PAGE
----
Low Buy

At the start of this year, I decided to take up the “No Buy Year Challenge” that got popular on YouTube around New Years. More specifically I went for the “Low Buy” variant.

If you’re not familiar, the challenge is to go a whole year without buying anything, outside of a few predetermined exceptions like food and toiletries. I found out about the idea from this video by Grace Nevitt, but there are a ton of other videos out there.

The Low Buy variant is a less extreme version, with a significantly larger exception list.

I’m now 4 months in. I’ve been moderately successful in my stated goals. I’m giving up.

I wanted to do a break down of what my goals were, how it went, and why I’m dropping the challenge.



And no I haven’t bought that squat rack yet.


So my goals initially were to spend less, finally start selling stuff on eBay, and get more use out of what I already have. I also hoped to make more things.

I think I have largely succeeded, which is part of why I’m dropping the challenge.

How It Went

Well, the first thing you may have noticed is that my exceptions list is quite large. I really was doing the challenge on easy mode. I’m very lucky to have a good job and healthy finances. So this wasn’t really a problem.

Early on I ended up trying to avoid new items, even if they fell under the exceptions list, which made the challenge quite a bit harder. This hadn’t been my intention when I drew up the plan, but I got a sort of mental block on this point. More on this in a bit.

I was able to get more use out of what I already have. I returned to my PS2, Dreamcast, and Sega Genesis libraries for gaming. My girlfriend and I watched quite a few movies from our VHS and DVD collection. This was a nice win. I also started using the library again.

My biggest success from this entire project was that I finally started selling stuff on eBay. I had built up a large pile of stuff I wanted to get rid of over many years, but eBay selling just seemed daunting. It was not smooth sailing, and my anxiety definitely took over at times, but I ultimately prevailed. I got a nice influx of fun-money, and, on top of that, I cleared a ton of space in the house.

The goal of spending less didn’t go so well. I had a number of medical issues come up so any money I might have saved went there. But, even ignoring that, I still bought kind of a lot of stuff, and the truth is that I was already pretty close to following these rules before I started the challenge.

Unforeseen Consequences

One thing I didn’t anticipate is how much doing the challenge would make me think about the stuff I couldn’t buy. Like I said, I was already loosely following a lot of these rules before. But it actually became harder to do so now that I had written them down. I thought a lot more about not buying stuff, which is just another way to think about buying stuff.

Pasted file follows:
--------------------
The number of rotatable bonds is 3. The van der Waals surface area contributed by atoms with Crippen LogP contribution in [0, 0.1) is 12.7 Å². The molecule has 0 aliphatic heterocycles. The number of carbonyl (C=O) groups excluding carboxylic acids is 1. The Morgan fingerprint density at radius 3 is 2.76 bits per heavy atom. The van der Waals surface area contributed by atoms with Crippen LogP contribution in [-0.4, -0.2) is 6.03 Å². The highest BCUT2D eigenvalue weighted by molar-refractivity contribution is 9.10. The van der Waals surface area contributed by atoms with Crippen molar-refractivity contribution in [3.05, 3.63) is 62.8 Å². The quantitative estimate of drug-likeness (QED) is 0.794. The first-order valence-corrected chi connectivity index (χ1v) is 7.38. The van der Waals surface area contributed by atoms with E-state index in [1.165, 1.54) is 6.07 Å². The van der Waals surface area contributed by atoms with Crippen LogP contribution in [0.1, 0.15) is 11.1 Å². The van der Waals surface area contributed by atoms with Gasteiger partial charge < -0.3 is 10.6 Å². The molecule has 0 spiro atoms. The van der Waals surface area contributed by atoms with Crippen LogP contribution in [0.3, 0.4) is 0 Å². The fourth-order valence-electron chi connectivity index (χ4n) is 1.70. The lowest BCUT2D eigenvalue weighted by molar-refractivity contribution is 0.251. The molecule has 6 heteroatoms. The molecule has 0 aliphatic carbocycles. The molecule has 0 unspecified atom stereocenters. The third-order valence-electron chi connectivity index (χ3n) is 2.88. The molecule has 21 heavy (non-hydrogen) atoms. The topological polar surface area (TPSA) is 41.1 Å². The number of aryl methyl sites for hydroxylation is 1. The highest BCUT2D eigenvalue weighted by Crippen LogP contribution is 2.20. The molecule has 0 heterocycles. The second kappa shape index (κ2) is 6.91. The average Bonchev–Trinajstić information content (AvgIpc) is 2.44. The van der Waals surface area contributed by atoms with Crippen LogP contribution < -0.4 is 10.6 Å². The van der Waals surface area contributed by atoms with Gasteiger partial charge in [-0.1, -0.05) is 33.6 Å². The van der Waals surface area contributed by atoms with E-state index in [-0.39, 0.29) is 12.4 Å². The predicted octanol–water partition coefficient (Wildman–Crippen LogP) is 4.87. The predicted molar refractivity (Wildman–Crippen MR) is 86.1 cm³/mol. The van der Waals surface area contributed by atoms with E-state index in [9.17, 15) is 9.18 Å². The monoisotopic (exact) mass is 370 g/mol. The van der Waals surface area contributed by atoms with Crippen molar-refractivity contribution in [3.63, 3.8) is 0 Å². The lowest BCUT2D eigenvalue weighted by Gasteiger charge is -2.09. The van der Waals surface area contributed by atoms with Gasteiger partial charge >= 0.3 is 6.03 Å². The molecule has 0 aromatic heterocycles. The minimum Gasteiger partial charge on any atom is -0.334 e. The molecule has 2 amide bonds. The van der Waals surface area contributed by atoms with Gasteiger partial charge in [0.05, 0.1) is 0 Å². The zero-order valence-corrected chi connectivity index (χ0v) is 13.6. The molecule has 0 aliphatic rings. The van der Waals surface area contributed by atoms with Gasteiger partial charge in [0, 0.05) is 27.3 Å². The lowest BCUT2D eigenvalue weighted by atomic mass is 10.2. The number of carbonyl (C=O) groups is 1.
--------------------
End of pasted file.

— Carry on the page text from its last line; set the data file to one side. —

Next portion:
Another problem I encountered was that the challenge added to my stress and guilt in unexpected ways. I mentioned earlier that I got a mental block around some of my exceptions. I avoided making purchases I had specifically intended to allow, or felt bad when I did make them. I ended up spending a lot of the challenge feeling guilty and overthinking every little purchase, even after it was complete. And ultimately this is the primary reason that I’m quitting.

Unforeseen Circumstances

A big hindrance to the project was my rapid realization that advertisement, microtransaction, and subscription based entertainment solutions are failing me (and, it seems, everyone else). Subscription fees were not something I included in the challenge - because, for me, the challenge was primarily about stuff not money. However physical media, like games, music, and DVDs, was part of the challenge.

I may write about this more later, but for now I will say that I’ve bought more DVDs this year than I’ve purchased in the last decade. That wasn’t hard to do, as before the number was “practically none,” and this year I picked up a lot of used DVDs for very cheap - entirely funded by my eBay and Craigslist sales.


If it wasn’t for this new fixation on physical media, and the increasing failures of subscription media services, I would have been incredibly successful in this challenge. Instead I’m ending on kind of an ambivalent partial success. I learned how to use eBay and gained back a lot of space in my house, but I didn’t really save much money.

I would encourage anyone who is interested in being more intentional about their purchases to give this challenge a try. Just don’t take it as seriously as I did.

I also want to be clear that I understand that it is a privilege to be able to do this voluntarily rather than out of necessity. I am extremely lucky to be in the situation I’m in. But I also want to stress that our culture pushes people of all income levels to spend beyond their means, and that can be very destructive for even very affluent people. This challenge is a good way to reset.